Data was collected for three weeks before the intervention and for four weeks during the intervention. The data collected was the prescription error rate among all groups. An error was defined as a prescription that had incomplete patient or prescriber details or which was “illegible, incomplete, or incorrect.” The error rates were then compared using a Chi-square analysis for the pre- and post-intervention periods.

The results (n= 9,657 prescriptions analyzed) showed that the pharmacist-led group had a significantly lower rate of errors in the post-intervention period. Interestingly, the error rates in both the control group and the e-learning group increased significantly in the post-intervention period.

Table 1: Rate of Errors per Total Orders Before and After the Intervention Period

















This study addresses a real-world problem that negatively impacts patients and places a substantial burden on the healthcare system. Additionally, the study clearly describes the design of the educational intervention and outcome measures (e.g. the prescription writing error and its methods of data collection).  The number of prescriptions that were analyzed over the course of the study is very large (n=9,657). With that large of a sample, it is likely that the measured error rate is small but there is always the possibility of bias in the selection process. This study also has some flaws that can leave it weak in the eyes of reasonable readers. Specifically, the sample size of providers is small with only sixteen physicians, four per group.  The study duration was relatively short — approximately two months. These shortcomings may have led to the odd and significant increase in the error rate among the e-learning group and control group. Why would a course designed by professionals to instruct providers on how to write prescriptions result in a higher prescription error rate? Of course, the e-learning course could be poorly designed in some way, but I believe that the more likely reason is there was a small number of participants in the group.  Thus the changes in error rates observed in the control and pharmacist-led intervention groups might be due to chance as well.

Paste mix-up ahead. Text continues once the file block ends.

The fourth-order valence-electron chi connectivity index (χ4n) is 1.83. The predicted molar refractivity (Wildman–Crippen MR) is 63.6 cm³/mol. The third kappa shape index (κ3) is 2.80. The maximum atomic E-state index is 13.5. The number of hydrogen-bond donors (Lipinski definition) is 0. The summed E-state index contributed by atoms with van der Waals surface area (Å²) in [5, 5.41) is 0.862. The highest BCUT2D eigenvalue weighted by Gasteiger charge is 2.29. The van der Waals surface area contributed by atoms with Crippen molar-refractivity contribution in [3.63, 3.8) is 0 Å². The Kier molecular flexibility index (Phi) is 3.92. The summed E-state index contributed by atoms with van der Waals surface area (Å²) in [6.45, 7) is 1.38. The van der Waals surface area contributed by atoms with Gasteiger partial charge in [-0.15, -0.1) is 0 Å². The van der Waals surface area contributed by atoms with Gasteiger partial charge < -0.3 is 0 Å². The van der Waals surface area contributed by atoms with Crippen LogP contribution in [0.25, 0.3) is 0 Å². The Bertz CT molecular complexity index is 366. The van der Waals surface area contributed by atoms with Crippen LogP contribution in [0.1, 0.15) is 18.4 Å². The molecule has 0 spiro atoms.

Personally, I believe a pharmacist-led approach can and should result in a lower error rate, but I believe that this study must be replicated on a larger scale before any conclusions can be made about the effectiveness of this approach. None-the-less, the study is still relevant. The reason is simple; there are preventable medication errors being made all over the world and they lead to problems that directly affect patients. Until this problem is solved, we should be looking for answers and taking action to find good practices for reducing the errors. While this study is not of the highest quality, the intervention is simple and practical to implement.

Therefore, I urge those who are involved in the training of prescribers to use this study as a template to provide pharmacist-led instruction on prescription-writing. A successful program should include frequent but brief tutorials with an opportunity to ask questions. We must actively make efforts to provide our patients with the high-quality healthcare that they deserve.


  1. Gursanscky J, Young J, Griffett K, Liew D, Smallwood D. Benefit of targeted, pharmacist-led education for junior doctors in reducing prescription writing errors - a controlled trial. Journal of Pharmacy Practice and Research. 2018; 48(1):26–35.
  2. Working to Reduce Medication Errors [Internet]. U.S. Food and Drug Administration. FDA; 2019.  Accessed October 23, 2020.